—Propertius, The Elegies
cf. from “Rockefeller Center” (1930)
The echoes of the human world, which tell
Of the low voice of love, almost unheard,
And dove-eyed pity’s murmured pain, and music,
Itself the echo of the heart, and all
That tempers or improves man’s life, now free;
And lovely apparitions,–dim at first,
Then radiant, as the mind arising bright
From the embrace of beauty (whence the forms
Of which these are the phantoms) casts on them
The gathered rays which are reality–
Shall visit us the progeny immortal
Of Painting, Sculpture, and rapt Poesy,
And arts, though unimagined, yet to be;
The wandering voices and the shadows these
Of all that man becomes, the mediators
Of that best worship, love, by him and us
Given and returned; swift shapes and sounds, which grow
More fair and soft as man grows wise and kind…
— Percy Bysshe Shelley, Prometheus Unbound
Ernst Halberstadt, “Commonwealth Avenue between Arlington and Berkeley Streets” (1973)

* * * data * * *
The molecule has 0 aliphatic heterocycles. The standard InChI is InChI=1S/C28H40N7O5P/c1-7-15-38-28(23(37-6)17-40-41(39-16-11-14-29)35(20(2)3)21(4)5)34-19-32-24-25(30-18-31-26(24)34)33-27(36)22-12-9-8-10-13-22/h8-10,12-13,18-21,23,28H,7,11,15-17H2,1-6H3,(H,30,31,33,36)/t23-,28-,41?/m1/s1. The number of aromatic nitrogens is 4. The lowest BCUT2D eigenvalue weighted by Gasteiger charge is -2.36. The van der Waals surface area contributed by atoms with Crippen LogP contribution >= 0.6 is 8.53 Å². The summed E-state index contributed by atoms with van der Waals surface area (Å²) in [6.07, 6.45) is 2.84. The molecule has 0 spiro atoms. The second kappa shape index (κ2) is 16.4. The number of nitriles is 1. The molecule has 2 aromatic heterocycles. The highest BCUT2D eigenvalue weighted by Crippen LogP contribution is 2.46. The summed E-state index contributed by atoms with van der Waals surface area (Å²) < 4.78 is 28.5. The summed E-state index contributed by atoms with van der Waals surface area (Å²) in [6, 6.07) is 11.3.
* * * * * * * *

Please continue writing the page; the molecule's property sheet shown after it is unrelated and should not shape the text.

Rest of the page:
The season’s final blossoms bring
More dear delight than buds of spring.
They stir in us a live communion
Of sorrowfully poignant dreams.
Thus oft the hour of parting seems
More vivid than a sweet reunion.
cf. Harry W. Watrous, The Passing of Summer (1912)
Back out of all this now too much for us,
Back in a time made simple by the loss
Of detail, burned, dissolved, and broken off…
–Robert Frost, Directive
David Rees, “Students in the Courtyard of Senior High School…” (1974)
Buried Flash Drive
Can you possibly imagine
that morning sun
so bright and
the grandeur that was
Alter? When the hills do.
Falter? When the sun
Question if his glory
Be the perfect one.
Surfeit? When the daffodil